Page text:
Report On Religious Radicalization In Kashmir Released

Report On Religious Radicalization In Kashmir Released

18 May 2010
Kashmir Observer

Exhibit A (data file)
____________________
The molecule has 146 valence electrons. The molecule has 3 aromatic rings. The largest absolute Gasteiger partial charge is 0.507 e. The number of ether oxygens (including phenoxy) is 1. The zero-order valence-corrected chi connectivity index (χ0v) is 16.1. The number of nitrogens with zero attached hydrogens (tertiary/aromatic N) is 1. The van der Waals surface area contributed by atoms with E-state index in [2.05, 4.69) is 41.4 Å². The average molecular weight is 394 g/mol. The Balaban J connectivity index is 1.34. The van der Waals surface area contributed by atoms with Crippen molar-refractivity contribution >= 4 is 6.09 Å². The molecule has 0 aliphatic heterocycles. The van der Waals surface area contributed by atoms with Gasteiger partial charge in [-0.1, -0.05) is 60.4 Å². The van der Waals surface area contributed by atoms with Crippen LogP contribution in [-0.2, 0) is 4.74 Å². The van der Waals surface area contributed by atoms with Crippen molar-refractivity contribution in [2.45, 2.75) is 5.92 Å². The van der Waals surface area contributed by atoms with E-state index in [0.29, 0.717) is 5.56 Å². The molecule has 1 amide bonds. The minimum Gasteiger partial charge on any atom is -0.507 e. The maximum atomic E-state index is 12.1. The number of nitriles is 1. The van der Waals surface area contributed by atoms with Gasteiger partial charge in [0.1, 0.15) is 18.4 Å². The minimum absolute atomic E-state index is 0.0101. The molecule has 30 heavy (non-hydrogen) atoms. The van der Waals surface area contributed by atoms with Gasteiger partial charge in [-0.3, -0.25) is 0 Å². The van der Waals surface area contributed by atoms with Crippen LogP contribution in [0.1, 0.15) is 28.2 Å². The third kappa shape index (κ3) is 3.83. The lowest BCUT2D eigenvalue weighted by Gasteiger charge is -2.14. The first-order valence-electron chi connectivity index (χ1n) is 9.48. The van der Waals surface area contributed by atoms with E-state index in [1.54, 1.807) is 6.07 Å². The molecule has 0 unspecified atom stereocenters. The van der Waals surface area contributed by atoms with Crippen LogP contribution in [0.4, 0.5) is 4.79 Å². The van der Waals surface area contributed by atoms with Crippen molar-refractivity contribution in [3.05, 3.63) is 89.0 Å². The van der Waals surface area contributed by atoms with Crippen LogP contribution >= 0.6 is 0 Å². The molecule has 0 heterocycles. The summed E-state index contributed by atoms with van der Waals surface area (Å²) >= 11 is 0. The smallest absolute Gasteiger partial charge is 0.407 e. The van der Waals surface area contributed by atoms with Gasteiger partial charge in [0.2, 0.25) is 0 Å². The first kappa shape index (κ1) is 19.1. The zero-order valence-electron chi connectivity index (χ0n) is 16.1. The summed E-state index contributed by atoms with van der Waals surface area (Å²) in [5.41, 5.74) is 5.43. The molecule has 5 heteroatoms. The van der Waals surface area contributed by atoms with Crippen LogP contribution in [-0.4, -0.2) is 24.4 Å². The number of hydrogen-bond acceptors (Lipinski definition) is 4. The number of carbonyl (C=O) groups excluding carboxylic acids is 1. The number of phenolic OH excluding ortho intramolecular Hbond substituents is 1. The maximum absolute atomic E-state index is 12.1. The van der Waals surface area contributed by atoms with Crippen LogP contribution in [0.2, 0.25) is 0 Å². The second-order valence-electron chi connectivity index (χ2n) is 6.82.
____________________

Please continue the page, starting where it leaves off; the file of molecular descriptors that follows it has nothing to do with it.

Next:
Srinagar: Two reports addressing political transformation in Ladakh and religious radicalization in Kashmir Valley were released by the Institute of Peace and Conflict Studies (IPCS), a New Delhi based think tank, today. The report titled ‘Understanding Religious Radicalization: Issues, Threats and Early Warnings in Kashmir Valley’ is authored by Arjimand Hussain Talib. This report elaborates on various issues related to the religious radicalization in Kashmir Valley. According to the report, greater levels of education among Kashmiris are working both ways. At one level they are creating a critical mass of people who are more willing to understand, respect and co-exist with people of other faiths. At another, greater exposure to global political developments, mainly in the Middle East, evokes sentiments of radicalization and aversion to peaceful co-existence with other religions. Moreover, the author presents how there are two facets of the debate on religious radicalization in Kashmir. At one level, the trends of organized radicalization are on a clear decline. The decimation of the structures and cadres of organizations like the once influential Jamaat-i-Islami and its offshoot organizations during the last twenty years has seen a systematic decline in the trend of organized radicalization. On the other hand, events like the Amarnath land controversy of 2008 have served to radicalize vast sections of Kashmir’s youth, who see such developments as a clear manifestation of furthering ‘Hindu India’s religious domination over Kashmir’ and the ‘dilution of its overwhelmingly Muslim character’ Some of the key conclusions of this report include the debate on religious demography which has been a major issue in J&K. This issue is a highly emotive one – something which, in the first place, fuelled the agitation against the Amarnath land transfer in Kashmir in 2008. This issue continues to breed religious radicalism in Kashmir. The report also says that the three regions of the J&K – Jammu, Kashmir and Ladakh – continue to nurse their own feelings of neglect and discrimination visà- vis each other. These feelings and perceptions have served to sharpen both regional and religious divides. More importantly, the report says that over the last few decades, the emergence of radical Kashmiri Pandit (Hindu) groups, like Panun Kashmir, which espouses radical political and religious ideologies, has changed the perception of the community. On the other side, the report concludes, that with the increasing unpopularity of certain practices of Kashmiri Muslims who identify themselves with the Hanafi school of thought, mainly the practices concerning the Sufi shrines, Wahabi ideology is gaining ground in Kashmir. Although there is a clear growth in the number and influence of Islamic Madrasas in Kashmir, the fact remains that they are, for most part, politically passive. Another report titled, ‘Understanding the Transformation in Ladakh : Issues, Threats and Early Warnings’ is authored by Tashi Morup, which tries to explore questions linked to emerging challenges and issues in Ladakh. The questions are framed in the backdrop of the situation where local populace, especially Buddhists, have raised voices of dissent against successive governments of the State in J&K from time to time and sought direct central administration. According to the report, the above dissent exacerbated into a full scale agitation with communal flare ups in 1989. Some of the key conclusions of this report include the following. Analysing the negative sides of development, the report says that people had great hope when the Hill Council status was granted. Though establishing a decentralized governing body at the district brought about significant changes, it failed to address the larger issue of planning with a broad vision. The Council continued to follow the blueprint of development,being implemented under a rigid administrative system for decades, without doing or undoing changes needed as per suited to the local topography. This where, there is a need to emphasis on development planning. The report recommends that Ladakh learns from other state, which have taken giant leaps forward in economic sectors leaving J&K, especially, the trans- Himalayan region Ladakh region far behind the rest in the 21st century of modernity and globalization. More importantly, on panchayat raj (local self government), the report states, during 2001 – 2006, there were visible changes in villages of Leh with enthusiastic Sarpanches and Panches (village heads) at the grassroots taking full responsibility to develop their own villages and hamlets despite half-hearted empowerment of this governing system in J&K. These reports are a part of an ongoing project at the Institute of Peace focusing on building peace and countering radicalization. As a part of this project, the Institute has been organizing conferences, workshops in J&K, and publishing reports.


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